The B-52H BUFF [Big Ugly Fat Fellow] is the primary nuclear roled bomber in the USAF inventory. It provides the only Air Launch Cruise Missile carriage in the USAF. The B-52H also provides theater CINCs with a long range strike capability. The bomber is capable of flying at high subsonic speeds at altitudes up to 50,000 feet (15,000 meters). It can carry nuclear or conventional ordnance with worldwide precision navigation capability.
With a gross weight of 488,000 pounds, the B-52H is even today one of the heaviest offensive military aircraft operated by any nation in the world. Maximum speed of the B-52H is 639 miles per hour at 20,700 feet, or a Mach number of 0.91, and cruising speed is 525 miles per hour. Mission radius is 4,480 miles with a weapons load of 10,000 pounds. Many other combinations of payload and range are, of course, possible. Range is, of course, greatly increased by in-flight refueling.
The B-52 was originally designed for high-altitude weapons delivery over the target. Like the B-47, however, the increasing effectiveness of enemy antiaircraft defenses required the development of low-altitude high-speed penetration tactics for the B-52. Again like the B-47, the B-52 has suffered from its share of structural fatigue problems. To cure these problems, many modifications have been made to the aircraft during its long-lived career.
A total of 744 B-52s were built with the last, a B-52H, delivered in October 1962. Only the H model is still in the Air Force inventory and all are assigned to Air Combat Command. The first of 102 B-52H's was delivered to Strategic Air Command in May 1961. The H model can carry up to 20 air launched cruise missiles. In addition, it can carry the conventional cruise missile which was launched from B-52G models during Desert Storm.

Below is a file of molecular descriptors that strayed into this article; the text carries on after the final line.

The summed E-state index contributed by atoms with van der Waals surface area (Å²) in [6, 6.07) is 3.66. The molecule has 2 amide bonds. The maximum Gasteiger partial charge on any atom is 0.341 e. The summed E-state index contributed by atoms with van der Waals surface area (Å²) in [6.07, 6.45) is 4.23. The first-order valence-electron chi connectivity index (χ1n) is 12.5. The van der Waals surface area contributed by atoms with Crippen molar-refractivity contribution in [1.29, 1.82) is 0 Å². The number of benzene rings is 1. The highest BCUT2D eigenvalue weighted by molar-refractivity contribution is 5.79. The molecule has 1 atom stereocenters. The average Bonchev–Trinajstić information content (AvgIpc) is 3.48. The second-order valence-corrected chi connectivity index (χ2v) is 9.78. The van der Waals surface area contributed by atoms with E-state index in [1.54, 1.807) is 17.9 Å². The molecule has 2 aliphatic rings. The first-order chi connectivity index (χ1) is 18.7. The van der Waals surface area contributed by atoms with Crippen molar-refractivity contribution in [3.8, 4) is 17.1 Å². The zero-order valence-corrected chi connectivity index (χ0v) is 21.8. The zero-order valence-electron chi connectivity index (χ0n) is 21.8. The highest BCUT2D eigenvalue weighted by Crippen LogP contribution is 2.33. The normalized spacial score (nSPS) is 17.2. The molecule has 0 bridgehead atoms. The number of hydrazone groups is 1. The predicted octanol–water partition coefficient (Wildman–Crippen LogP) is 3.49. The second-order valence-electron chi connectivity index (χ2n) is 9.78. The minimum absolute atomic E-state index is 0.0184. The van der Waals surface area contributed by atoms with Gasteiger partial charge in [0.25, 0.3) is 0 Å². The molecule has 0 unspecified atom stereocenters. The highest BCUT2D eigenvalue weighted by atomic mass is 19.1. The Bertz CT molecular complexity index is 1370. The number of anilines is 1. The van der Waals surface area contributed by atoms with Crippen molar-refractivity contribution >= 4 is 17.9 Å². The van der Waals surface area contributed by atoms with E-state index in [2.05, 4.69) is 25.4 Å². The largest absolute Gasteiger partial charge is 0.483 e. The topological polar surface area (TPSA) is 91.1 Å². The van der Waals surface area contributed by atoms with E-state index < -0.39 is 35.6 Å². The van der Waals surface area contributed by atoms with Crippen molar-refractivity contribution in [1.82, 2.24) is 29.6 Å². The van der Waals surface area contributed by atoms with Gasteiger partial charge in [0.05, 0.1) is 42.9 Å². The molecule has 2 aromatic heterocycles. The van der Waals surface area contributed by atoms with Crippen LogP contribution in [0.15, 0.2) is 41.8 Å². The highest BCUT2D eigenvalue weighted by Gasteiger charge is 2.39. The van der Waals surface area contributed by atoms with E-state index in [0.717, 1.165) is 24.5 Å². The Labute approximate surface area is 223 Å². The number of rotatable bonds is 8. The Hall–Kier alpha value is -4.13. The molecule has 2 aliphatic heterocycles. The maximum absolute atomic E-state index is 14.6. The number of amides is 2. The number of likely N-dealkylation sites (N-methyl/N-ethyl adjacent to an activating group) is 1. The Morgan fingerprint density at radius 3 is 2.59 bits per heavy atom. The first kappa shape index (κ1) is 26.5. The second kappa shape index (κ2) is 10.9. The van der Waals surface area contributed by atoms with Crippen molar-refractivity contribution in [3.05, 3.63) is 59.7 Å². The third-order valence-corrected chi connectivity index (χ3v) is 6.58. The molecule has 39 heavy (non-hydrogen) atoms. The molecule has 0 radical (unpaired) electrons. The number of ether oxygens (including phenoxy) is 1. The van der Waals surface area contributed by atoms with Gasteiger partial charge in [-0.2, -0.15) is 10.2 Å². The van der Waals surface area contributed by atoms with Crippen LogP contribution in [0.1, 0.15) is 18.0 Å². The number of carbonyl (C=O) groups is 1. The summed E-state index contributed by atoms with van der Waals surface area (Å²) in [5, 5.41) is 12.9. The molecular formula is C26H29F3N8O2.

Today, 94 B-52H's are all that remain of 744 Stratofortresses built in the '50s and '60s. As part of the 1991 Strategic Arms Reduction Treaty, signed by the United States and Russia, B-52 C/D/E/F/G aircrews flew their planes' final missions to the Aerospace Maintenance and Regeneration Center at Davis-Monthan Air Force Base, Ariz. Commonly known as the "Boneyard," the center became the last stop - but not a resting ground - for many of the old SAC warriors. The bombers, some still wearing faded "Peace is our Profession" emblems, were placed deep inside the sprawling complex, like sacrificial lambs awaiting slaughter. Then stripped of all usable parts, the bombers - which helped end two wars and kept the mighty Soviet Bear in check - were unceremoniously ripped into five pieces by a 13,000-pound steel blade. The modern-day guillotine crashed down four times on each plane, severing the mammoth wings and leaving the fuselage in three pieces. The battered remains sat there for three months, until orbiting Russian satellites confirmed nothing was left but 90 tons of junk.
Barksdale AFB, LA and Minot AFB, ND serves as B-52 Main Operating Bases (MOB). Training missions are flown from both MOBs. Barksdale AFB and Minot AFB normally supports 57 and 36 aircraft respectively on-station.